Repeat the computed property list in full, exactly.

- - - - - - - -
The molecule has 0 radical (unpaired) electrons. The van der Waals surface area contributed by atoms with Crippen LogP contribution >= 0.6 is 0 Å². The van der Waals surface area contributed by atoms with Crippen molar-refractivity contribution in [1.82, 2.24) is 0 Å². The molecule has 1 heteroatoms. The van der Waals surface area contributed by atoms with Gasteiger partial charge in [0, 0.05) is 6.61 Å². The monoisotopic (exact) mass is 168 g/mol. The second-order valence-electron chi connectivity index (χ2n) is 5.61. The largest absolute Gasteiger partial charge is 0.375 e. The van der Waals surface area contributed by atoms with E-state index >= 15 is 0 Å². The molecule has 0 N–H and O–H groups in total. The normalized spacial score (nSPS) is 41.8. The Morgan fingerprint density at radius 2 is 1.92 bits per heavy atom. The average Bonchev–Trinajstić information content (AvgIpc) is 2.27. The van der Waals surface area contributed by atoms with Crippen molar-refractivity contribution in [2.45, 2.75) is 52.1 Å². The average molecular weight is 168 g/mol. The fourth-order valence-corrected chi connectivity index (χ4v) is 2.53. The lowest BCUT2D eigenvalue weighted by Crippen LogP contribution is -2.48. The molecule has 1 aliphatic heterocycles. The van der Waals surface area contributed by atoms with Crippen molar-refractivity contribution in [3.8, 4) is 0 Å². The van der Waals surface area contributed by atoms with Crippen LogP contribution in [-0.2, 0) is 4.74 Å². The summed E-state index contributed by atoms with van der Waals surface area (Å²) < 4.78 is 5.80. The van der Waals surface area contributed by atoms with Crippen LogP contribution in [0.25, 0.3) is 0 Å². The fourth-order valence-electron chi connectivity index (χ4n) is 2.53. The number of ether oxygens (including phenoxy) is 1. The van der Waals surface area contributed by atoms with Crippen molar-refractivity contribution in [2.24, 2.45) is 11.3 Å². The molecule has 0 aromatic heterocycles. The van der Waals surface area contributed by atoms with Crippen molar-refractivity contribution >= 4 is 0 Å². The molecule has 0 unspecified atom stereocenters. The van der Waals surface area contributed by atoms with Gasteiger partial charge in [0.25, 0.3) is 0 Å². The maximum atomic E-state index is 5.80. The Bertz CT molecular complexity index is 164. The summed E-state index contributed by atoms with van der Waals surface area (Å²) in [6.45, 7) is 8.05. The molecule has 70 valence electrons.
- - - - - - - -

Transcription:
The molecule has 0 radical (unpaired) electrons. The van der Waals surface area contributed by atoms with Crippen LogP contribution >= 0.6 is 0 Å². The van der Waals surface area contributed by atoms with Crippen molar-refractivity contribution in [1.82, 2.24) is 0 Å². The molecule has 1 heteroatoms. The van der Waals surface area contributed by atoms with Gasteiger partial charge in [0, 0.05) is 6.61 Å². The monoisotopic (exact) mass is 168 g/mol. The second-order valence-electron chi connectivity index (χ2n) is 5.61. The largest absolute Gasteiger partial charge is 0.375 e. The van der Waals surface area contributed by atoms with E-state index >= 15 is 0 Å². The molecule has 0 N–H and O–H groups in total. The normalized spacial score (nSPS) is 41.8. The Morgan fingerprint density at radius 2 is 1.92 bits per heavy atom. The average Bonchev–Trinajstić information content (AvgIpc) is 2.27. The van der Waals surface area contributed by atoms with Crippen molar-refractivity contribution in [2.45, 2.75) is 52.1 Å². The average molecular weight is 168 g/mol. The fourth-order valence-corrected chi connectivity index (χ4v) is 2.53. The lowest BCUT2D eigenvalue weighted by Crippen LogP contribution is -2.48. The molecule has 1 aliphatic heterocycles. The van der Waals surface area contributed by atoms with Crippen molar-refractivity contribution in [3.8, 4) is 0 Å². The van der Waals surface area contributed by atoms with Crippen LogP contribution in [-0.2, 0) is 4.74 Å². The summed E-state index contributed by atoms with van der Waals surface area (Å²) < 4.78 is 5.80. The van der Waals surface area contributed by atoms with Crippen LogP contribution in [0.25, 0.3) is 0 Å². The fourth-order valence-electron chi connectivity index (χ4n) is 2.53. The number of ether oxygens (including phenoxy) is 1. The van der Waals surface area contributed by atoms with Crippen molar-refractivity contribution in [2.24, 2.45) is 11.3 Å². The molecule has 0 aromatic heterocycles. The van der Waals surface area contributed by atoms with Crippen molar-refractivity contribution >= 4 is 0 Å². The molecule has 0 unspecified atom stereocenters. The van der Waals surface area contributed by atoms with Gasteiger partial charge in [0.25, 0.3) is 0 Å². The maximum atomic E-state index is 5.80. The Bertz CT molecular complexity index is 164. The summed E-state index contributed by atoms with van der Waals surface area (Å²) in [6.45, 7) is 8.05. The molecule has 70 valence electrons.